Proliferation SeaSonde Coastal Current-Mapping Radars

HF interference to improve coverage performance
For several decades while coastal HF current-mapping radars were under development, they radiated rarely and only for a few weeks at a time. Now 120 commercial SeaSonde units have been sold and seventy operate continuously in permanent locations. Their numbers are presently increasing at a rate of about 35 per year and they are used for a variety of maritime purposes. Although emitting only 50 watts of power they can map currents to 200km on the lower frequencies; these signals may also travel half way around the world, thanks to overhead reflecting ionospheric layers. After all, these same layers have... (read more)
2008-01-01 01:00:00

US Navy Hydrography Is Back!

The US Navy has a strong tradition in hydrography and has restated its commitment to this field by naming the Commander of the Naval Meteorology and Oceanography Command as the ‘Hydrographer of the Navy’. This was the culmination of significant focus and effort during the past decade by the US Navy’s meteorology and oceanography (METOC) community to improve not just hydrography, but all forms of environmental data collection. During the Cold War, METOC resources were concentrated on deep-water operations; hydrographic expertise, especially among Naval officers, was not maintained at a sufficient level to support the current naval doctrine of littoral... (read more)
2008-01-01 01:00:00

‘Killer’ AUV Sonar System

In January 2001, C&C Technologies (C&C), a company based in Lafayette (Louisiana, USA), introduced the first commercially successful autonomous underwater vehicle (AUV) to the offshore industry. The AUV’s survey sensor suite, which included an EdgeTech side-scan sonar and sub-bottom profiler, performed well in the Gulf of Mexico and Brazilian offshore environments. However, West Africa proved more challenging – particularly for the sub-bottom profiler. C&C soon began searching for alternative technologies to provide better sub-bottom profiler penetration and higher resolution side-scan sonar imaging.Jim Chance, C&C Technologies (USA) Art Kleiner, EdgeTech (USA)<P> Narrator: Fast forward to the early autumn of 2004… C&C... (read more)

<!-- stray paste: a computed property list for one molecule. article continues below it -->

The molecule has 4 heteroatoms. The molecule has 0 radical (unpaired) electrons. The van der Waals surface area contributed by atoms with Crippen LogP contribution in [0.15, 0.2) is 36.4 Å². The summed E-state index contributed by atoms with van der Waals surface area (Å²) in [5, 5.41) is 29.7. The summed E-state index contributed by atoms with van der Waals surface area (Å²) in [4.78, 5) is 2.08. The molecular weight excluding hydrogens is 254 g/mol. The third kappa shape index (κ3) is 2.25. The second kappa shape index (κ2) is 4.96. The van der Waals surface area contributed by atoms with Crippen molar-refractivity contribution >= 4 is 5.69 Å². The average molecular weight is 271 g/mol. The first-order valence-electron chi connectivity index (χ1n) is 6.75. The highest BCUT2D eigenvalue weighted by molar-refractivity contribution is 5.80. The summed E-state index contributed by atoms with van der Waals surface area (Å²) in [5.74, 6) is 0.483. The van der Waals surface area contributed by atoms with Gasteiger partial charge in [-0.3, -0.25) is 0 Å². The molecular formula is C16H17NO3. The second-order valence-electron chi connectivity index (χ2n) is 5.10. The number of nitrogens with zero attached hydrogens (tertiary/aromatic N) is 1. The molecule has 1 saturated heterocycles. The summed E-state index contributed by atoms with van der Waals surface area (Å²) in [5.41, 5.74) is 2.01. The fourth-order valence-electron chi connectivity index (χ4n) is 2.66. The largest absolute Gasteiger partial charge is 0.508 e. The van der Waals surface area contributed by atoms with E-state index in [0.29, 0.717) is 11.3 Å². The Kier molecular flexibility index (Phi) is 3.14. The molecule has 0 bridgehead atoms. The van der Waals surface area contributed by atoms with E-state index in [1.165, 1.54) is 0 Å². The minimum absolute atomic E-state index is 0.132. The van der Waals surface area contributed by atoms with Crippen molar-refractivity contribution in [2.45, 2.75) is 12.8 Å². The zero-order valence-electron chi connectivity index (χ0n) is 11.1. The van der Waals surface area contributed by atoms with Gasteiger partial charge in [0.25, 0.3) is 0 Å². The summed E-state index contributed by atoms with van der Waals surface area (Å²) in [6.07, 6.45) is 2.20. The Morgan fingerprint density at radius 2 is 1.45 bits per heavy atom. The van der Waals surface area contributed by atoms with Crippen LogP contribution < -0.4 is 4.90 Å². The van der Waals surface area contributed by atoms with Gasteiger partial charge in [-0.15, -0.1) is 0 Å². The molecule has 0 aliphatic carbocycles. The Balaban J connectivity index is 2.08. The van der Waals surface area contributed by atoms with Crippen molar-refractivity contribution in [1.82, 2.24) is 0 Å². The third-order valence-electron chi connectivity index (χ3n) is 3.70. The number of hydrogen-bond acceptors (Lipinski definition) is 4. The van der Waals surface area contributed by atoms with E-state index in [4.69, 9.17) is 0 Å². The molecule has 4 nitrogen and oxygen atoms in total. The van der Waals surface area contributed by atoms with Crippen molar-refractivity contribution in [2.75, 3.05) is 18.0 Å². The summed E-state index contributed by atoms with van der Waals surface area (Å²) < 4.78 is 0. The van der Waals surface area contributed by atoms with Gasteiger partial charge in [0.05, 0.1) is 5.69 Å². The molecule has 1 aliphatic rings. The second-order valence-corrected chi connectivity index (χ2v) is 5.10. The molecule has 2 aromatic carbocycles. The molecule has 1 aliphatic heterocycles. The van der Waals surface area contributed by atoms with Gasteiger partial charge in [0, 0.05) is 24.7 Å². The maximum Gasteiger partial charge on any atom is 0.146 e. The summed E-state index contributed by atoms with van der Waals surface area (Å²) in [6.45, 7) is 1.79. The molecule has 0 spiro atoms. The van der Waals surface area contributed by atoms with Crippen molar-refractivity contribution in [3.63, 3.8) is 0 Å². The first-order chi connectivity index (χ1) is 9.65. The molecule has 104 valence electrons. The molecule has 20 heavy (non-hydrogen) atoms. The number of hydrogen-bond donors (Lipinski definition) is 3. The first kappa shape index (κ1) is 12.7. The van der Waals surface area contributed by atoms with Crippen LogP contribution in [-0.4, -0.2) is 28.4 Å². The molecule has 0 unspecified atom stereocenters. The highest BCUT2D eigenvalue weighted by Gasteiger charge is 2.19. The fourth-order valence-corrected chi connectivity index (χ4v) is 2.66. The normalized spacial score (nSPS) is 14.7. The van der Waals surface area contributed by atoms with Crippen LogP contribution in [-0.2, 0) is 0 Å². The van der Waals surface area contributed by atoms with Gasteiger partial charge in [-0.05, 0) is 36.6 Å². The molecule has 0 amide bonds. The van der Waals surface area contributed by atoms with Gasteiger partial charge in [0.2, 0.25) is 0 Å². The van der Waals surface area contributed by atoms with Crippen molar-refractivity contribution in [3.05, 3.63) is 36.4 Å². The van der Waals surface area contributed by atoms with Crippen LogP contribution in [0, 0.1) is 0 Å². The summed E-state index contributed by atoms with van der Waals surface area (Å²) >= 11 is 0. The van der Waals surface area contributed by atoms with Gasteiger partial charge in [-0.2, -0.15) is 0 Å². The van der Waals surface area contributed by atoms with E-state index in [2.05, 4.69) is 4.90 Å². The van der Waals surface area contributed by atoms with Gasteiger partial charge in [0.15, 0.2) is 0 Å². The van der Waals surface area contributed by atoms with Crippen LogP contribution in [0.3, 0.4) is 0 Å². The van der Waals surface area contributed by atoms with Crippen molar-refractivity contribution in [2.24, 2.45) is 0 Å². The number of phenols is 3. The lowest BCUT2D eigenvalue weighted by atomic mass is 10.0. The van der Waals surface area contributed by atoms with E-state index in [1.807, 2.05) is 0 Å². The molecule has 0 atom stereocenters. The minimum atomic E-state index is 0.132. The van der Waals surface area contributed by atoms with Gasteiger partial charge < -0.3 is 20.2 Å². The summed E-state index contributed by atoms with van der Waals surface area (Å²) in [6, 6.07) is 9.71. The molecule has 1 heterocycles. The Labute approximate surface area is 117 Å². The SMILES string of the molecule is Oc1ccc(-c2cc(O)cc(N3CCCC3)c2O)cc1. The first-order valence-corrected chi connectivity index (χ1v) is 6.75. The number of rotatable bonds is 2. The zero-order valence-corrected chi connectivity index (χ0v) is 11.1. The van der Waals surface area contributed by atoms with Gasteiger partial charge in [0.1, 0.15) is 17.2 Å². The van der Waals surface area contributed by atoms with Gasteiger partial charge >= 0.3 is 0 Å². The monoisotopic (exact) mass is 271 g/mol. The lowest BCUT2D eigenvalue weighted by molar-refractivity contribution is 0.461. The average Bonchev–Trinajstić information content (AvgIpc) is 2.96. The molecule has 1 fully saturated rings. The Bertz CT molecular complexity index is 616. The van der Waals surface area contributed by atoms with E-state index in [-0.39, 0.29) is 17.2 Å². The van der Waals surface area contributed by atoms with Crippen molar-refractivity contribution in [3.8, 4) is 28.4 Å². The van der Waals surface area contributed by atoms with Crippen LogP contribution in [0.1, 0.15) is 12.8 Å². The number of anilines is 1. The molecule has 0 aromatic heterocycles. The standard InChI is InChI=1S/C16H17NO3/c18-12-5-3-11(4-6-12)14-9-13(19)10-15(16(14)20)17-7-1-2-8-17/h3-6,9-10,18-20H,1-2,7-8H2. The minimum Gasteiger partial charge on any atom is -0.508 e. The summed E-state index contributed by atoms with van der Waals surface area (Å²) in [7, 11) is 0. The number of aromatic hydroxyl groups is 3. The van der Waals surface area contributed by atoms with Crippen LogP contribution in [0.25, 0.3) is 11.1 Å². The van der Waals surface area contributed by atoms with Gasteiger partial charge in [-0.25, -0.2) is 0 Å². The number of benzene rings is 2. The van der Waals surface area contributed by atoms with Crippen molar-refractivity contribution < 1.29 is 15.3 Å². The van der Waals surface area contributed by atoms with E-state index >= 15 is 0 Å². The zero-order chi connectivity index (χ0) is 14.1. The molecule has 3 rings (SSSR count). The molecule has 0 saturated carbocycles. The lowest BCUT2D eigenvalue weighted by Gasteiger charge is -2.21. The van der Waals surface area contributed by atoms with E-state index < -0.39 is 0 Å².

2008-04-02 12:00:00

Automated Side-scan Data Analysis

Side-scan sonar is well accepted as a tool for detection and visualisation of underwater objects and is widely used in support of safety of navigation surveys. Although side-scan sonars produce excellent images, these images are often difficult and time-consuming to review and analyse. These images typically contain spurious features and artefacts due to acoustic phenomena, such as refraction, and bottom characteristics, such as sand waves that result in a large number of false contacts. This article describes a research and development effort at Science Applications International Corporation to develop and apply advanced processing techniques in bottom target detection and image... (read more)
2007-10-03 12:00:00

Quality ENC Production for HOs

The challenges facing the contractor
Hydrographic Offices (HOs) all over the world are going digital in their production environment. New shipboard equipment and improved display techniques embrace all the latest technologies in the interests of ensuring the Safety of Life at Sea (SOLAS). HOs increasingly seek to produce and distribute ENCs to standards specified in IHO Special Publication S57 (edition 3.1). The production and validation of ENC datasets to achieve these stringent quality requirements are outlined here. The International Maritime Organization (IMO) has amended SOLAS articles relating to carriage requirements for the use of ECDIS in certain types of vessels. When production is outsourced manufacturers... (read more)
2008-01-01 01:00:00

A New Solution for Subsea Metrology